Death Cruise: how the passenger liner Admiral Nakhimov diedPictolic
On August 31, 1986, at 23 hours and 20 minutes, the passenger steamer "Admiral Nakhimov", which went on a cruise on the Black Sea from the port of Novorossiysk, collided 4 km from the shore with the dry cargo ship"Peter Vasev". The ship sank in just 10 minutes, taking the lives of 423 people out of 1,234 passengers and crew members on board. This disaster was the largest in the history of the marine passenger fleet.
The steamship Admiral Nakhimov was launched on March 24, 1925 in the German city of Bremen and received the name "Berlin" at birth. Before the beginning of the Second World War, the ship was used as a passenger liner, but with the beginning of hostilities it was converted into a floating hospital.
The ship went through almost the entire war, but on January 31, 1945, it was blown up by a mine in the Baltic Sea, on the roadstead of the city of Svinemunde. The ship was able to stay afloat, but soon hit another mine and, having received a second hole, sank at a depth of 13 meters. In 1947, Soviet sailors were able to lift the steamer from the bottom, after which it was repaired first in the docks of Kronstadt, and then at the shipyards of the GDR.
The ship was completely restored only by 1957, after which it, having received the name "Admiral Nakhimov", was placed at the disposal of the Black Sea Shipping Company as a cruise ship. The liner, which preserved the remnants of the former German luxury, was called by the sailors a "floating museum", but it also had serious drawbacks.
First of all, the steamer had a large draft, so it could not dock at most Black Sea ports. Because of this, boarding and disembarking of passengers was carried out on the roadstead, with the help of boats. And the Admiral Nakhimov also had serious problems with the ventilation of the third-class cabins located on the lowest deck. This defect was one of the indirect causes of the death of hundreds of people.
On August 31, 1986, the steamer stood in the port of Novorossiysk all day. The hull of the steamer was very hot in the sun and the third-class passengers opened the portholes of their cabins to somehow ventilate them. At 22.00, the liner went to sea. The cargo ship "Pyotr Vasev" with full holds of grain was on its way from Canada to Novorossiysk to meet him.
The captains of the two ships knew perfectly well that their course intersected and saw each other, but a series of accidents and gross violations of the rules committed by the captain of the "Peter Vasev" Viktor Tkachenko and the captain of the "Admiral Nakhimov" Vadim Markov led to a collision of the two sea giants.
At 23 hours and 12 minutes, the Pyotr Vasev rammed the Admiral Nakhimov, making a huge hole in the side of the passenger steamer. Despite the damage, the Admiral Nakhimov had the opportunity to stay afloat for some time, but when the ship gave a roll, water poured through the open portholes into the lower cabins of the 3rd class, hastening the death of the ship. The steamer sank in just 10 minutes.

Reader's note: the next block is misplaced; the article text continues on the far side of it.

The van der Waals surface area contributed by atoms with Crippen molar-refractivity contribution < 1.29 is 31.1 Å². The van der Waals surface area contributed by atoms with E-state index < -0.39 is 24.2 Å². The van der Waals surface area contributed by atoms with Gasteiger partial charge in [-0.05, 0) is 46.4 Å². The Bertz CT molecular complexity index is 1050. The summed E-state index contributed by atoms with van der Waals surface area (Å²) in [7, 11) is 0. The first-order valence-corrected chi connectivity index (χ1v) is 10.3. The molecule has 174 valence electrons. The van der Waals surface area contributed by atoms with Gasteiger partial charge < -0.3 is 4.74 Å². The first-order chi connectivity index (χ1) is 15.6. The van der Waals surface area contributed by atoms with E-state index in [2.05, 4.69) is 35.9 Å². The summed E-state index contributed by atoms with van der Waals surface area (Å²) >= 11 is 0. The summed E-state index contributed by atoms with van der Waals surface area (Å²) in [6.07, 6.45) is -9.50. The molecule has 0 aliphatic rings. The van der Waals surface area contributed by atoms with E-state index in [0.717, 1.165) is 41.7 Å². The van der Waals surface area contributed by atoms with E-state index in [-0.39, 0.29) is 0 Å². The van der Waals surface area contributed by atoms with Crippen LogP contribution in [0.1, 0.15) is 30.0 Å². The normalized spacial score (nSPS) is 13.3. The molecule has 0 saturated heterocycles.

The first aid in the form of a pilot boat LK-90 arrived already at 23.35. The crew of a small boat took 118 people on board, risking turning the ship over. Immediately after the crash, other ships also came out of Novorossiysk to help the shipwrecked. In total, 118 different watercraft participated in the operation. Rescuers were hampered by a high wave, reaching 2 meters and darkness.
As a result of the shipwreck, 423 people were killed, including 359 tourists and 64 crew members. For many days, divers extracted the bodies of the dead from the premises of the sunken steamer, but despite their efforts, 65 people remained forever at sea. Even lying on the bottom, the steamer continued to take lives. On September 10, 1986, when lifting the bodies of the dead, military diver Yuri Polishchuk died in flooded cabins, and on September 19, his colleague Sergei Shardakov was under the rubble and did not swim out.
The trial of captains Tkachenko and Markov took place in March 1987 in Odessa, in the house of culture of railway workers. Both were found guilty under Article 85 of the Criminal Code of the RSFSR and sentenced to 15 years in prison. In November 1992, both captains were released early from prison.
Captain Viktor Tkachenko emigrated to Israel, where he began working in his specialty. In September 2003, a yacht under his command crashed off the coast of the island of Newfoundland in the North Atlantic and all those on board were killed. Captain Vadim Markov remained in Odessa after his release and worked in the Black Sea Shipping Company as a captain-mentor on passenger ships. He died of cancer in 2007.
In memory of the terrible tragedy, a monument was erected on the cape of the Dob Tsemesskaya Bay, not far from the lighthouse. A clock is mounted in the monument, raised from the Admiral Nakhimov by divers, whose hands forever recorded the moment of the tragedy.